Mrs. Green loved to drive. Sylvia was not so sure. Mrs. Green gave Sylvia driving lessons in a green Volkswagen Bug, Mrs. Green liked to call Myrtle. Myrtle was old and had some issues. The horn honked when you turned left and would not honk at all when you pressed the button. When you started it up it smelled of sausages. The sunroof leaked, but only when someone was sitting in the passenger seat. Mrs. Green didn’t care. Mrs. Green loved Myrtle for all her character and flaws just like she did everything else. Myrtle also had a manual transmission. This was not a problem for Mrs. Green, but for Sylvia it was another story.

Sylvia tried hard to smoothly take her foot off the clutch and roll away from the curb like Mrs. Green did. She tried hard not to jerk, poor Myrtle down the road. She spent sleepless nights mentally practicing the perfect, smooth transition on the top of a hill without rolling backwards.

Mrs. Green was patient with Sylvia. Mrs. Green played Sylvia’s favorite songs on the radio and told her to “feel the rhythm of the music.” She told Sylvia she could do it. She told Sylvia one day she would not even think about shifting gears or rolling backwards at stop lights. She promised Sylvia she would stick with her until she got it, and one day when they were old ladies they would go for Sunday drives, with jaunty scarves on their heads, and mysterious sunglasses, driving down the road, singing their favorite songs at the top of their lungs. And Mrs. Green always kept her promises.

Copyright Terri Neagle Donaldson 2015

Terri Neagle Donaldson and Stressfreestories, 2015. Unauthorized use and/or duplication of this material without express and written permission from this blog’s author and/or owner is strictly prohibited. Excerpts and links may be used, provided that full and clear credit is given to Terri Neagle Donaldson and Stressfreestories with appropriate and specific direction to the original content.

A St. Patrick’s Day Story

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St. Patrick’s Day was very special to Mrs. Green. Many years ago when Mrs. Green was 16 she learned about St. Patrick. She had a paper to write in school and she chose St. Patrick as her subject. She spent hours and hours at the library learning about how St. Patrick was captured by a band of pirates at the age of 16 and taken to Ireland where he worked as a shepherd for six years. In that time he developed a strong relationship with God and accepted Christ as his savior, giving him his life and developing a strong relationship with him. It was not that he felt he was very, very good, it was more that he knew how much he needed God.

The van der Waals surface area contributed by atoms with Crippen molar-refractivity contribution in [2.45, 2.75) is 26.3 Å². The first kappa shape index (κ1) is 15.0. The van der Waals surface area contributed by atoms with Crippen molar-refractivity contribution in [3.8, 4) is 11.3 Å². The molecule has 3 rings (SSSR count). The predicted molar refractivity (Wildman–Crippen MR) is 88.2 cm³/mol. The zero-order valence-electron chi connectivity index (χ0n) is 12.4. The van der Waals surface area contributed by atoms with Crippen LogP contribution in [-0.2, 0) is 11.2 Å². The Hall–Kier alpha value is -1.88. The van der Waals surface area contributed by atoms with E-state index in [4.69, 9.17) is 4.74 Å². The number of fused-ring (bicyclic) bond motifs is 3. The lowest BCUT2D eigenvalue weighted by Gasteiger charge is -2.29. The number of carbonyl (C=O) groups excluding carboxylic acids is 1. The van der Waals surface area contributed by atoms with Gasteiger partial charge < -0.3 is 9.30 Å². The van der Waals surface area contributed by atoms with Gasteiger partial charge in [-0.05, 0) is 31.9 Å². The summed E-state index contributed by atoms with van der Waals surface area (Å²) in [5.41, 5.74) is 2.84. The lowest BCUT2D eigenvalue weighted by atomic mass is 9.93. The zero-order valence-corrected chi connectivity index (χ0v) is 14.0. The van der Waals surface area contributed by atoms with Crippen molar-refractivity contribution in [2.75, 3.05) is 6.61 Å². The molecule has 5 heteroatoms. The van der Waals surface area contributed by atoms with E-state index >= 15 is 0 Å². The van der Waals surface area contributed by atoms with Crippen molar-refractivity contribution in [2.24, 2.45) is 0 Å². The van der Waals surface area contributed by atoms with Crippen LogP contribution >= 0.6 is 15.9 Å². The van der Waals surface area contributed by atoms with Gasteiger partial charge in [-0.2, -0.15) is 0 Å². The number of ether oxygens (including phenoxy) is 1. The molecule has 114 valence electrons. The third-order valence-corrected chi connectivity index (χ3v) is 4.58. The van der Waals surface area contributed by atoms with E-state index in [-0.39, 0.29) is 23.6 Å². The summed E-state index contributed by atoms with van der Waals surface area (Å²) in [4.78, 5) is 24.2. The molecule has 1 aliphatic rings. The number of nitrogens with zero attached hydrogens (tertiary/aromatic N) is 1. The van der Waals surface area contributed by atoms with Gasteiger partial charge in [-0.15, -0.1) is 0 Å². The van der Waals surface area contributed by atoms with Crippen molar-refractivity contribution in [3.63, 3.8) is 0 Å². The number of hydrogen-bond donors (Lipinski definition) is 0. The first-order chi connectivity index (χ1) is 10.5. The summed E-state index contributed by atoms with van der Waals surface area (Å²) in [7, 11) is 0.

Mrs. Green felt a connection with St. Patrick. She was 16 as well and even at that young age she wanted to do something good with her life. She wanted that strong connection to God.  She knew, just as St. Patrick did, that she needed God. She knew it stronger than she had known anything in her life.

She loved that St. Patrick escaped and returned to his family only to decide return again to Ireland and minister to her ancestors.

Every St. Patrick’s Day Mrs. Green remembered the small garden outside the library where she walked after learning so much about St. Patrick. She remembered thinking how so many years ago a 16 year old boy was kidnapped by pirates and taken away to a foreign land. It struck her that God works in mysterious ways that we cannot completely understand. Had St. Patrick not been captured by pirates and taken away to Ireland, her ancestors would not have learned of Jesus and the wonderful true gift of grace God offers everyone. She may never have learned of God, or Jesus, or grace, or salvation.  It was awesome to think that someone born in the year 373 could have such an impact on her.

As the 16 year old Mrs. Green walked in the library garden that day she looked down and right before her was a four leaf clover. She decided at that very moment she would give her life to Christ. She would serve him, even in the smallest ways. And when Mrs. Green could not fathom why God chose to do things the way He did, she would remember St. Patrick and how this 16 year old boy born in the year 373 had changed her life in the best possible way, forever.

Copyright Terri Neagle Donaldson 2015

Terri Neagle Donaldson and Stressfreestories, 2015. Unauthorized use and/or duplication of this material without express and written permission from this blog’s author and/or owner is strictly prohibited. Excerpts and links may be used, provided that full and clear credit is given to Terri Neagle Donaldson and Stressfreestories with appropriate and specific direction to the original content.

Mrs. Green Learns to Relax

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Mrs. Green got up early on Saturday morning. She dressed in her comfortable and wide yoga pants, t-shirt and fleece. She filled up a bottle of water and went out the door to yoga. She met Sylvia in the cold and ice covered parking lot and they hugged and hurried into the warmth of the church basement.